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Possible benefits of adding retention AIDS as well as cationic starch for dry strength very close to the headbox
RISE - Research Institutes of Sweden, Bioeconomy.
RISE - Research Institutes of Sweden, Bioeconomy.
RISE - Research Institutes of Sweden, Bioeconomy.ORCID iD: 0000-0001-8168-6785
RISE - Research Institutes of Sweden, Bioeconomy.
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2017 (English)In: Paper Conference and Trade Show: Renew, Rethink, Redefine the Future, PaperCon 2017, TAPPI Press, 2017, Vol. 2, p. 695-704Conference paper, Published paper (Other academic)
Abstract [en]

Previous research made at RISE Bioeconomy (former Innventia) has shown significant improvements to both retention and formation when retention AIDS, cationic polyacrylamide (C-PAM) and microparticulate silica, were added very close to the headbox given that the mixing was adequate. The pilot trial that showed these results used a somewhat idealised system since the furnish used consisted solely of fibre, filler and retention aid. In addition to these components, it is very common to add some cationic starch to the thick stock to increase the paper strength. When cationic starch (0.5%) had been added to the thick stock there was no longer any obvious positive effect on the retention-formation relationship with the late dosage of the retention system. This spurred a further investigation and trials in which also the cationic starch was added just prior to the headbox, such that the contact times of all three components (C-PAM, microparticulate silica and cationic starch) were less than 3 seconds prior to forming. Also in these cases, the general positive effect on the formation-retention relationship was not seen, but the C-PAM dosage needed to obtain a certain retention level was much less as compared to when the normal dosage positions were used. This clearly demonstrates possibilities to drastically decrease the C-PAM consumption. Only marginal negative effect on the mechanical properties of the produced paper was seen when the starch was added just prior to the headbox as compared to in the thick stock. It is common wisdom that starch should have a long contact time to give optimal strength gain. The presented results show that this needs not to be the case, and the key is probably adequate mixing.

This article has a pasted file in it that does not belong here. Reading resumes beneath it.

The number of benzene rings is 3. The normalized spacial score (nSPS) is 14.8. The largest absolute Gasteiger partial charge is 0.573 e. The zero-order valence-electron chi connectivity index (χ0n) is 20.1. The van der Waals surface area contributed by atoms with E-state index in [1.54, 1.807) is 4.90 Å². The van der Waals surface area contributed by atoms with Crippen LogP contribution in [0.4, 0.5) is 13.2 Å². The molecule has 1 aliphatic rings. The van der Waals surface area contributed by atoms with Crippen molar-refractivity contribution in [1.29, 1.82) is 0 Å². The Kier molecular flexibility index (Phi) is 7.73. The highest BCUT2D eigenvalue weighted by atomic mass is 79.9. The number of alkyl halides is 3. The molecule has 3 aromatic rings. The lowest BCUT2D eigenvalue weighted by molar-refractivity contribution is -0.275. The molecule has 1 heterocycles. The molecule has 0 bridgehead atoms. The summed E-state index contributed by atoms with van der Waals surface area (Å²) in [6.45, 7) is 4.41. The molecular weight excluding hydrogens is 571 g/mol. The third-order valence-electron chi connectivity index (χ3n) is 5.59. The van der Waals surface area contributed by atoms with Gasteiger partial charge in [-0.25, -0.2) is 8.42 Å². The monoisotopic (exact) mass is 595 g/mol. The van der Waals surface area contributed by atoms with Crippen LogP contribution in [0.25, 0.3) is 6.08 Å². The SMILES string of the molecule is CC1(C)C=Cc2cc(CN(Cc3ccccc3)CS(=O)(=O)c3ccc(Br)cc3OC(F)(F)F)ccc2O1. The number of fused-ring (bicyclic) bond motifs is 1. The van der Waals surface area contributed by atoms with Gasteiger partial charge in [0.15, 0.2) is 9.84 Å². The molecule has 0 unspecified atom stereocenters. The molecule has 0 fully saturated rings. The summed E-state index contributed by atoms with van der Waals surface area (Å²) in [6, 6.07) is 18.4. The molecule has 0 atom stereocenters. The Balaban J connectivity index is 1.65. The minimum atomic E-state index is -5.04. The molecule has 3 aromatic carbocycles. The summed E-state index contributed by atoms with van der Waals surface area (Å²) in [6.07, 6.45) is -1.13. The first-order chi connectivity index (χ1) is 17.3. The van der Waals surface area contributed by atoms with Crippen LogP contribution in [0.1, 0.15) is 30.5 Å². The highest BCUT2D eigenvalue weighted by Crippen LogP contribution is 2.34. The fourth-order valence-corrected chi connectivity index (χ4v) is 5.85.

Place, publisher, year, edition, pages
TAPPI Press, 2017. Vol. 2, p. 695-704
Keywords [en]
retention aid, cationic starch, strength properties, headbox, paper making
National Category
Paper, Pulp and Fiber Technology
Identifiers
URN: urn:nbn:se:ri:diva-33329Scopus ID: 2-s2.0-85041539046OAI: oai:DiVA.org:ri-33329DiVA, id: diva2:1186508
Conference
Paper Conference and Trade Show: Renew, Rethink, Redefine the Future, PaperCon 2017; Minneapolis; United States; 23 April 2017 through 26 April 2017
Note

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Available from: 2018-02-28 Created: 2018-02-28 Last updated: 2018-07-19Bibliographically approved

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